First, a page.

Art: Wednesday, October 1, 2003
Bathing Beauties

It’s amazing what John Frost can find in a few soiled shower curtains and some sand.


What’s likable about John Frost’s art is what’s likable about a good literary novel — it goes beyond genre; it speaks to readers regardless of their politics, their gender, their nation.

His work — no matter the medium — is almost always about people, with Frost typically starring as Everyman. Frost’s latest exhibit, All Things Drain at Gallery 414, is theoretically about time, pragmatically about bathing rituals, essentially about privacy. The timelessness inherent in the dozen or so pieces on view here speaks to Frost’s originality and depth of thought: These pieces would’ve worked as well in 1950 as they do in 2003.

Most of 414 is filled with Frost’s “paintings.” They’re large, flat, translucent squares, like regular canvases but see-through, and contain occasional, subtle squiggly lines or oval-shaped impressions. The only color comes from the monochromatic backgrounds over which these translucent “canvases” are hung.

The overall sensation I felt while standing in front of these works involved delicateness, in the same way I think I know how delicate yet beautiful glass is. The beauty of Frost’s “paintings” relates somehow to their neatness. And to welcome tidiness is essentially part of our genetic make-up. In other words, we happily agree with Frost’s “paintings.”

All it takes is a glance at the price sheet, where the materials used to create each piece are listed, to learn that Frost is working with shower curtains here — heavily loaded objects. They don’t just keep the bath mat dry, they’re what we use to shield ourselves from — what? — the emptiness of the bathroom? Our housemates’ eyes? Only an alien from a stinky, soap-free planet could not impose his ideas about bathing and solitude on these works. According to Frost’s “artist’s statement” on the exhibit, he made most of these “paintings” by — you guessed it — showering. It seems clear that part of what Frost is trying to say here is that art is everyday life, especially those moments in between, when we’re not surviving, not paying attention, not digesting every minute detail we come across. This, Frost is saying, is where beauty lies. This, he is saying, is where the interesting phenomena occur. Looking at Frost’s shower curtain “paintings” may bore the shit out of you, but, I guarantee, when you leave the gallery, you’ll have nearly every stroke of every curtain memorized. That’s usually what good advertising does, but I don’t care — I still like these works.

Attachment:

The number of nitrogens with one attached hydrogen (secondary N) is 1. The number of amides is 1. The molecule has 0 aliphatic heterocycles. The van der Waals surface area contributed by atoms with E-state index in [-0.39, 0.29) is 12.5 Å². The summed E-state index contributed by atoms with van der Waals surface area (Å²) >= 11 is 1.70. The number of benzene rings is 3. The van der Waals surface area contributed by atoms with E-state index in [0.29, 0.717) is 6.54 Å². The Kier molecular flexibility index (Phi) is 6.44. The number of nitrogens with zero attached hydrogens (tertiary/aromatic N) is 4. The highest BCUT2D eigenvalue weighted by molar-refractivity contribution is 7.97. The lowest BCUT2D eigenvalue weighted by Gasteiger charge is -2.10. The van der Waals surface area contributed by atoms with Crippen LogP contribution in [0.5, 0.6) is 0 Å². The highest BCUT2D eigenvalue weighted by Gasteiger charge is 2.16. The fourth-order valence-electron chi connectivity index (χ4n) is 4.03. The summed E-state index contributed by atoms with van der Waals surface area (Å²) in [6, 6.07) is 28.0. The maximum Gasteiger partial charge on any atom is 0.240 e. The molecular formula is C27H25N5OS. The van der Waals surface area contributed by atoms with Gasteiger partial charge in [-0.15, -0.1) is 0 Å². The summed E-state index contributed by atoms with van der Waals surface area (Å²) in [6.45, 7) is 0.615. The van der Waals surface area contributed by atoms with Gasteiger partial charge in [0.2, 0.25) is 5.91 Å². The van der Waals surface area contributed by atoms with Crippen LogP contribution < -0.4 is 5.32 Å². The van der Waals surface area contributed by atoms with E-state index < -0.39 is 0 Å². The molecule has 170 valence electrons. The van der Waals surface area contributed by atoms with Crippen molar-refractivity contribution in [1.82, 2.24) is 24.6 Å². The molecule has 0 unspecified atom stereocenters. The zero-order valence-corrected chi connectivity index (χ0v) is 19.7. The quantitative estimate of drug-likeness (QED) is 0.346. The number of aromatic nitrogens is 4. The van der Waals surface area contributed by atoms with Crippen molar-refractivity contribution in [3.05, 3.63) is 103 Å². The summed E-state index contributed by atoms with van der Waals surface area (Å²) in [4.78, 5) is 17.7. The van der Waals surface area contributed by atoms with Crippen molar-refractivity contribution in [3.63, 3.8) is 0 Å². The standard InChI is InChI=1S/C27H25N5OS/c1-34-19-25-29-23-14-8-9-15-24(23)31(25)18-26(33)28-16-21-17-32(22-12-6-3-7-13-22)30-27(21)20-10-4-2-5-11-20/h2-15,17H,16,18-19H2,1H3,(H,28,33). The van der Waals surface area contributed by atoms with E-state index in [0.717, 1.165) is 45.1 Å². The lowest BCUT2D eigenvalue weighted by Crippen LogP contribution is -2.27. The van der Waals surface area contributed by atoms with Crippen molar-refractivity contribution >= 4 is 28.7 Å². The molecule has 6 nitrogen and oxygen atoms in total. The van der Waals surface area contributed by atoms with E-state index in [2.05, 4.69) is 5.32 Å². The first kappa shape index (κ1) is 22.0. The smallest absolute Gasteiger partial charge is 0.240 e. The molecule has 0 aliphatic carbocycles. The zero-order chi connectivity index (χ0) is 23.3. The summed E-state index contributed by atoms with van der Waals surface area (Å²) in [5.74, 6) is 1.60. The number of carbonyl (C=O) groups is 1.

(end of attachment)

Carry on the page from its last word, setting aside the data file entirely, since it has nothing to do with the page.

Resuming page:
On first view, it’s not clear whether the shapes on the “canvases” have been painstakingly crafted or allowed to happen randomly. Taking in these works, you may find yourself — possibly against your will — spending a lot of time trying to discern the difference. The artist’s concern, obviously, is with process — how artistic creations are made, not with how they’re received. Here we go again, right? “What is art — something in a frame or ... everything?” Thankfully, these “paintings” are just whimsical enough to keep academic theorizing away. Not many artists can devise a handsome universe in which the Big Question figures so prominently yet isn’t overwhelming. Usually, there’s so much emphasis on process that what content may actually be saying becomes, for the viewer, muddled. Frost makes it all look easy here.

Similarly effective are the site-specific objects and installations that make up the rest of the exhibit. Frost’s oversized bathtub plugs and drains created out of plaster and metal are silly enough to qualify as cute. But what’s really sensational about All Things Drain is “Trust,” an installation piece that takes up the entire back gallery. It’s a room made of lumber and steel, with white sand dripping from the ceiling and piling up in a perfect circle in the center of the floor. Is there anything more intoxicating in a work of art than movement? We all want our artworks to move, to sing and dance, to be something other than lazy art, to be alive. The theme in “Trust” is life. You can literally see yourself in this piece, getting older by the second.

Self-help books and preachy editorials will never teach us a fraction as much about life and about ourselves as good fiction or good painting. We learn more from good fiction or good art than we do from reality precisely because artistic creations are sometimes more real than reality itself. We might think we understand how precious life is by talking about it, but we know how precious it is when we view one of John Frost’s soiled shower curtains. Life is right there in front of us. We can touch it.

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